Mexico: Central bank to cut today
This analysis comes via Brown Brothers Harriman (I have bolded a few lines):
Mexico’s central bank is widely expected to cut its overnight rate by 25 bp today. That would bring it to 7.25%. Last month it delivered a 25 bp rate cut too. The market had expected a 50 bp cut and punished the peso in disappointment. However, the peso has strengthened sharply in recent days-up until yesterday–and this has renewed some speculation of a 50 bp move today. This seems unlikely. Consumer inflation remains stubborn. It was 6.2% in Feb, having peaked at 6.53% at the end of last year.
Mexico’s economy is contracting. Domestic demand is weak and of course foreign demand (primarily the US) is poor. The main sources of capital inflows into Mexico–exports, worker remittances and tourism are drying up. Oil prices are roughly a third of where they were 9 months ago.
Mexico has spent some $20 bln to slow the peso’s descent or roughly 5% of its reserves. Central Banker Ortiz is unlikely to risk the new found stability in the currency may cutting rates more aggressively. Given the pass through of a weaker peso on imported inflation and then domestic inflation, means that policy makers think that the stability of the peso is the key to capping inflation.
Mark Twain once said that history doesn’t repeat itself but that sometimes it rhymes. In this context, it would suggest that the peso may not sell-off on a 25 bp rate cut like last month. On the other hand, K Marx said that history repeats itself–the first time as tragedy the second time as farce. That would suggest that the peso might in fact sell-off again. Technicals are more aligned with the latter scenario. Hourly technical indicators suggest the overnight recovery in the peso has left it over-extended. Look for the dollar to bounce back from a test on MXN14.10.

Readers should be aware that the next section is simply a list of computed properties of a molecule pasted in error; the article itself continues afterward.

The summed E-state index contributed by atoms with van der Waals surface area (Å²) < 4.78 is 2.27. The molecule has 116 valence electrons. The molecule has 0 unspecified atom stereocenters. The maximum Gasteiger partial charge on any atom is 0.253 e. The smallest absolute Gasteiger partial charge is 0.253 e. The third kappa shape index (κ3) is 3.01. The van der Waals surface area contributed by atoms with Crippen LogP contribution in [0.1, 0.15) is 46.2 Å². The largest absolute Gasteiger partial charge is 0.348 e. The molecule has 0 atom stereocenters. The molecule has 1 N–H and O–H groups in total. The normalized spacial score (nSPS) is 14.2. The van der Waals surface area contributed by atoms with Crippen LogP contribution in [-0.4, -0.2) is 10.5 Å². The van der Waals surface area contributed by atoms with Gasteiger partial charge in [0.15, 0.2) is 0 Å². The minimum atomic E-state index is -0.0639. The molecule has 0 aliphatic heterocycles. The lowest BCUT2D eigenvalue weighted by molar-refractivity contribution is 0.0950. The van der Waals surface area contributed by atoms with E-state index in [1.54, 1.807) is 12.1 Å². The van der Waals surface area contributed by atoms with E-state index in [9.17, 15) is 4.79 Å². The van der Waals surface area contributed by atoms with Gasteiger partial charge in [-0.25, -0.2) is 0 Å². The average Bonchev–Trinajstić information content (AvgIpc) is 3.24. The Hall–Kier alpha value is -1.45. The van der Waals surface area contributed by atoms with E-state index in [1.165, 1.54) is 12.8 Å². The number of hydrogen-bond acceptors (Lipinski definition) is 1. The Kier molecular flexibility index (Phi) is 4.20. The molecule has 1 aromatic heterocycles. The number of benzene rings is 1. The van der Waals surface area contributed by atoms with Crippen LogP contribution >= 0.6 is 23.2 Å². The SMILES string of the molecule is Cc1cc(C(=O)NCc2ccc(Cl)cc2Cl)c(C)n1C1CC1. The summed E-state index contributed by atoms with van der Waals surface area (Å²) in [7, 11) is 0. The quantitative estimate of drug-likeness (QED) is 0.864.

Clearly there is downside risk here. Remittances are down. Oil revenue is down. Tourism is down.
Apropos tourism, the Mexican travel industry is extremely worried about the bad press the country has been receiving in the U.S. about the drug trade and murders of late. I am going on holiday in Mexico next month and my resort sent me the following e-mail two days ago:
While millions of U.S. and Canadian citizens safely visit Mexico each year, including thousands who cross the land border every day for study, tourism or business, the display of travel warnings as well as details of unexpected events has increased recently.
That being so, we would like to clarify as well as to reassure that our company has strict security measures such as 24 hour security surveillance and guards. Additionally, access to the hotel is strictly controlled and limited to guests only. We must stress that our priority is to ensure that all of our members will be provided with the highest safety and security while visiting our Resorts.
Please be advised that the majority of the news of violence refer to the drug war, an unfortunate situation occurring mostly in the northern border states of Mexico, and does not significantly affect any tourist destinations.
Furthermore, our concierge and hotel manager will be more than happy to answer any questions you may have prior or during your arrival. Please keep in mind that we are working hard to ensure that you and your family have a safe and pleasant vacation.
If you need further assistance, please do not hesitate to call us at any of the numbers listed below.
I have never been worried about safety at this resort – it is a lovely place. But, this message actually had the perverse effet of making me think twice.
Update 1120ET: The Mexicans went super-aggressive and cut 75 beeps. Obviously, they do not want a repeat of last go round. Perhaps they are taking cues from Ben Bernanke on how to get this downturn sorted? Anyway, BBH has this to say after the fact:
The Mexican central bank surprised the market by delivering a larger than expected rate cut. The 75 bp cut brings the overnight rate to 6.75%. Last month the central bank disappointed expectations and the peso fell. This time it surpassed expectations and the peso rallied. The central bank justified the rate cut on grounds that inflation expectations have been anchored and the downside risks to the economy are growing. The official concern is more about the growth trajectory than price pressures, which it thinks has been easing in recent months. The dollar fell to about MXN14.00 on the news from near MXN14.20. The greenback has recovered quickly back to MXN14.10. With the finance ministry making it clear that it is not oppposed to the peso being weaker than MXN14.00 and news the Cemex has postponed their earnings until late next month should see the peso weaken as the impact of the unexpectedly large rate cut wears off quickly.